Hawai’i County unveils first hybrid hydrogen- and electric-powered bus

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Attendees of the the “Meet the Bus” Event in West Hawai’i gathered for a photograph in front of the island’s first ever hybrid hydrogen electric bus. (Big Island Now/Megan Moseley).

When Hawai’i County officials unveiled the Big Island’s first hybrid hydrogen and electric bus, people were pleased by the soft sound, clean air and lack of nauseous gases.

“Look at what comes out of the vehicle – you don’t see smog, you just see water coming out,” Hawai’i County Mayor Mitch Roth said. “We’ve been looking at ways to have green energy, and hydrogen looks like the way of the future”

Roth spoke during the Hawaiʻi County Mass Transit Agency’s “Meet the Bus” event in Kona that included representatives from Robert’s Hawai’i, which operates the county’s Hele-On bus systems, and U.S. Hybrid.

The event was an opportunity for the public to engage with the agency, explore the alternatively fueled bus, and learn about the latest developments in public transportation.


The bus is one of three planned hybrid buses that the county will use, running on a mix of hydrogen-and electric-powered engines.

Attendees took a trip around town for its unveiling after a blessing from kumu Keala Ching. The project had been in the works for several years, officials said. This bus is the first in what will soon be several projects to bring more alternative energy to the island.

“This is a use of new technology, renewable energy,” said Robert’s Hawai’i executive Vice President Randy Baldemor. “We’re starting to learn about this technology and implement it in our processes.”

The new hybrid bus 111 will run the 202 route — around Hawai’i Civic Center and Costco in Kona, said Jennifer Martin of Hele-On.


The bus is not able to make long distance trips just yet, she said, because its fuel station is located at the Natural Energy Laboratory of Hawaii Authority in West Hawai’i.

“So we have to keep it here to fuel it,” she said.

Todd Martin, US Hybrid’s Hawai’i operations director who helped oversee the projectsaid it took about six months to transfigure the bus to a hybrid hydrogen/electric system, with the testing phase taking about another year.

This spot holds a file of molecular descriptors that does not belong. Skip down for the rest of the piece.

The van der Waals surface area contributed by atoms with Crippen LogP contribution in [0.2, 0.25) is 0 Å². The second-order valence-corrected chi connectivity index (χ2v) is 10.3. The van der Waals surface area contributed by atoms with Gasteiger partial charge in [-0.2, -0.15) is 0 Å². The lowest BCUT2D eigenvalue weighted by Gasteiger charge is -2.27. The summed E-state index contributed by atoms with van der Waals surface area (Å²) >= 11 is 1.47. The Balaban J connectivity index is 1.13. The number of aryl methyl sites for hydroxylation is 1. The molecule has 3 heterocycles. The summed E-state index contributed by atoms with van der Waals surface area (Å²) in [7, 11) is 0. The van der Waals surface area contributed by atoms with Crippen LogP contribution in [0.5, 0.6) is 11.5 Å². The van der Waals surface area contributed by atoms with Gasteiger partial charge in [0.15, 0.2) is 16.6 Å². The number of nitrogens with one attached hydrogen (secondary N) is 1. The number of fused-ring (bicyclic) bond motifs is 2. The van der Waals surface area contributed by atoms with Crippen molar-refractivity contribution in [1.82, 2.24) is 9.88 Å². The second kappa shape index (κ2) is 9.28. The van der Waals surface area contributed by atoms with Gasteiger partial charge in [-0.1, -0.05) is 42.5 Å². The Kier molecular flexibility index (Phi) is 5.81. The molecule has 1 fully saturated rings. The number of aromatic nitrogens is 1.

He said the bus works by a fuel cell that converts hydrogen into electricity and stores it in a battery pack that powers the bus.


“This is a 40 kilowatt fuel cell,” he said. “The following buses will be 80 kilowatts. This bus is meant for rural travel.”

Martin said this is the first of its kind in the state in terms of public transportation, and that state officials are looking to create more hydrogen or alternative fuel jobs in the state to help train people locally for the future of this industry.

Megan Moseley
Megan Moseley is a full-time journalist for Pacific Media Group. Her experience ranges from long and short-form reporting to print, digital, radio and television news coverage. In Hawaiʻi, she's worked for local media outlets and has covered a wide range of topics including local and state politics, environmental affairs, Native Hawaiian issues, travel, tourism and education. She covers the West for Restaurant Hospitality.

She's a 2010 graduate of the E.W. Scripps School of Journalism at Ohio University, with a Bachelor's of Science degree in Magazine Journalism and specializations in Geology and History. She's currently working on her master's degree from New York University in journalism and is focused on conflict resolution and peace practices in indigenous cultures in the Pacific.

Megan can be reached at [email protected].
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